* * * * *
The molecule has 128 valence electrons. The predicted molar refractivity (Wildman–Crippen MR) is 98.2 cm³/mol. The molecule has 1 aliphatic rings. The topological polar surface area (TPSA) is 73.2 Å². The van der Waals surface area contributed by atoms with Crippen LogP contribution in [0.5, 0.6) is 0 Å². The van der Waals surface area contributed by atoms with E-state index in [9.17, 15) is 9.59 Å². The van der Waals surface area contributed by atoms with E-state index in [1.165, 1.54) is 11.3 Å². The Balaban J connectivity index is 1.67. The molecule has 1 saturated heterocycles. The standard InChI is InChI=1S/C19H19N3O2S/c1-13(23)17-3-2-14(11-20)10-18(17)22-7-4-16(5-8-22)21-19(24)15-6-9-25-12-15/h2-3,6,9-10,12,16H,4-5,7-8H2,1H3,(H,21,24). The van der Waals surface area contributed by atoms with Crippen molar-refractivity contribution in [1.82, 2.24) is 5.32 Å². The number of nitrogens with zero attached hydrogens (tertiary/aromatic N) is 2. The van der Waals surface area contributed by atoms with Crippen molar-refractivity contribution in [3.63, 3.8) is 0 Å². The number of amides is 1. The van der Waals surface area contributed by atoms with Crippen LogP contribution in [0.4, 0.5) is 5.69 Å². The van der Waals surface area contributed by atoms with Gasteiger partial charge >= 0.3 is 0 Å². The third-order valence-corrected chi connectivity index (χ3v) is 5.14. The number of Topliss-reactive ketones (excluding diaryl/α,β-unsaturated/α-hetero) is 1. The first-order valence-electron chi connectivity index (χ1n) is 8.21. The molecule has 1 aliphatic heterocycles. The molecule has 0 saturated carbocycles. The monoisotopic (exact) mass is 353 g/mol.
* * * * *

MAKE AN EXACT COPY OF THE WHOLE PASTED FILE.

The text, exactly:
The molecule has 128 valence electrons. The predicted molar refractivity (Wildman–Crippen MR) is 98.2 cm³/mol. The molecule has 1 aliphatic rings. The topological polar surface area (TPSA) is 73.2 Å². The van der Waals surface area contributed by atoms with Crippen LogP contribution in [0.5, 0.6) is 0 Å². The van der Waals surface area contributed by atoms with E-state index in [9.17, 15) is 9.59 Å². The van der Waals surface area contributed by atoms with E-state index in [1.165, 1.54) is 11.3 Å². The Balaban J connectivity index is 1.67. The molecule has 1 saturated heterocycles. The standard InChI is InChI=1S/C19H19N3O2S/c1-13(23)17-3-2-14(11-20)10-18(17)22-7-4-16(5-8-22)21-19(24)15-6-9-25-12-15/h2-3,6,9-10,12,16H,4-5,7-8H2,1H3,(H,21,24). The van der Waals surface area contributed by atoms with Crippen molar-refractivity contribution in [1.82, 2.24) is 5.32 Å². The number of nitrogens with zero attached hydrogens (tertiary/aromatic N) is 2. The van der Waals surface area contributed by atoms with Crippen molar-refractivity contribution in [3.63, 3.8) is 0 Å². The number of amides is 1. The van der Waals surface area contributed by atoms with Crippen LogP contribution in [0.4, 0.5) is 5.69 Å². The van der Waals surface area contributed by atoms with Gasteiger partial charge >= 0.3 is 0 Å². The third-order valence-corrected chi connectivity index (χ3v) is 5.14. The number of Topliss-reactive ketones (excluding diaryl/α,β-unsaturated/α-hetero) is 1. The first-order valence-electron chi connectivity index (χ1n) is 8.21. The molecule has 1 aliphatic heterocycles. The molecule has 0 saturated carbocycles. The monoisotopic (exact) mass is 353 g/mol.